Friday, August 20, 2010

Day 17. Travel to Xi’an

Luke stayed up until the wee hours of the morning playing games with Lucifer and her Corean gang (I am just reporting it as I heard it), so he barely had any sleep before it was time to get up and catch a taxi for the airport. Punctually at 7:45 am the plane took off and two hours later we were in the historic Xi’an. It was here that the emperor who unified China established his capital, around 200 BC. Since then it has been the capital of the empire on and off, so it has relicts from just about every single dynasty.

The wall that surrounds the old city has been reconstructed, with is monumental gates and all, and our hostel lies at the base of the south wall, on the inside of the city, along what is called “ancient street”.

As soon as we dropped our packs we headed for the Muslim part of the city, with the idea of getting a Muslim lunch: Lamb stew with pieces of unleavened bread (they actually brought us the bread and the empty bowl, so we could break it in little pieces ourselves before the broth was added), cold breaded fish on a sweet sauce (Luke ordered it thinking it was chicken and ended not liking it), a mushroom medly, and a super spicy chicken dish that had us sobbing after the first bite. We then went to look for The Grand Mosque, which didn’t look so grand because visitors are not allowed past the first hall.

We then went to look at the monument that marks the beginning of the silk road, the trade rout that extended from Xi’an through the Gobi desert, Kazakstan, the Caspian Sea, the Carpathian Mountains, Poland, and finally Holland (with a southern branch that went through Iran, Irak, Turkey, and from there the Mediterranean). The monument itself is well done, but the real thrill is to think that we were at the point where caravans with hundreds of camels would gather, to start of a trip that would take them through 5,000 km of oppressing heat in the desert, and of freezing nights in the mountains, to maintain alive the flow of goods from east to west and viceversa. I can almost hearing them saying “Bye Honey, I’ll see you in a couple of years” and off they went!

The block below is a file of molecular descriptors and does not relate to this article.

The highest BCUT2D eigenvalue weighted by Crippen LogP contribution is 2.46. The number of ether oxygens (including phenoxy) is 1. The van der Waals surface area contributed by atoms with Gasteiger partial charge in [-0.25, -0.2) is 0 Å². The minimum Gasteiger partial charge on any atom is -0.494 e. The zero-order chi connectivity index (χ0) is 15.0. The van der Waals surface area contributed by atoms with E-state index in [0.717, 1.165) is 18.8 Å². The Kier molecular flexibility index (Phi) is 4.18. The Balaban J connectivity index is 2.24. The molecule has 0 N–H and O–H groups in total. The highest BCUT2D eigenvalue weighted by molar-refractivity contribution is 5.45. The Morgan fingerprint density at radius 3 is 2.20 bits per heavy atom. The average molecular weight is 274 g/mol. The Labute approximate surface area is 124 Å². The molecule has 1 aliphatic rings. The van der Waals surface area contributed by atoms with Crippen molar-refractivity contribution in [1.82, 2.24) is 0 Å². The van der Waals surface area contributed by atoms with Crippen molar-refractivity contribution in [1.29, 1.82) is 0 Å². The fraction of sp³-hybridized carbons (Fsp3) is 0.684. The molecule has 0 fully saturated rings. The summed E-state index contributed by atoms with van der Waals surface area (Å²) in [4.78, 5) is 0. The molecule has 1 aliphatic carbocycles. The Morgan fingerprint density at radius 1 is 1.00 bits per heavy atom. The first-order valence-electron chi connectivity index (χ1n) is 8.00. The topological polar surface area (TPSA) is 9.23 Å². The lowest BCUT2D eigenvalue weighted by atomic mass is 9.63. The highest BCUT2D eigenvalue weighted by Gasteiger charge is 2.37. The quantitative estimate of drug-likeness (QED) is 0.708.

Our last hurrah was visit to the Forest of Steles, a museum devoted to the preservation of the stone steles where the teachings of Confucius were first written down, legends were carved, and legal mandates were preserved for posterity. It may seem dumb to wander through rooms filled with stone pillars where the Chinese characters can barely be distinguished, but in a way is like browsing through a library where very old manuscripts are preserved and exhibited to the public.

As I said, trying to read a stele is very difficult, but the museum has developed a nifty technique in which they apply a thin layer of wet “paper” (kind of a hybrid between a fabric and paper), which when it dries shrinks and clings to the stone. You can then roll ink on the said paper, and create a negative copy of the stele (it is called a “rubbing” but I think it is closer to inking a lithograph stone). It is such a neat technique, and such a chance of having a museum quality copy of an ancient document, that I couldn’t resist. There was a stele, dated 1530, that showed a topographic map of the Yangtze River, in a stretch that had had catastrophic flooding in the past, and the accompanying text described the actions that the Ming dynasty engineers were taking to prevent flooding. It was exquisite . . . and they had made a “rubbing’ of it . . . and it was so tempting . . . and . . . and . . . and I just had to spend a small fortune getting it for the library! I will still have to invest quite a bit getting it mounted in fabric before it can be exhibited, but I think it will be magnificent :)

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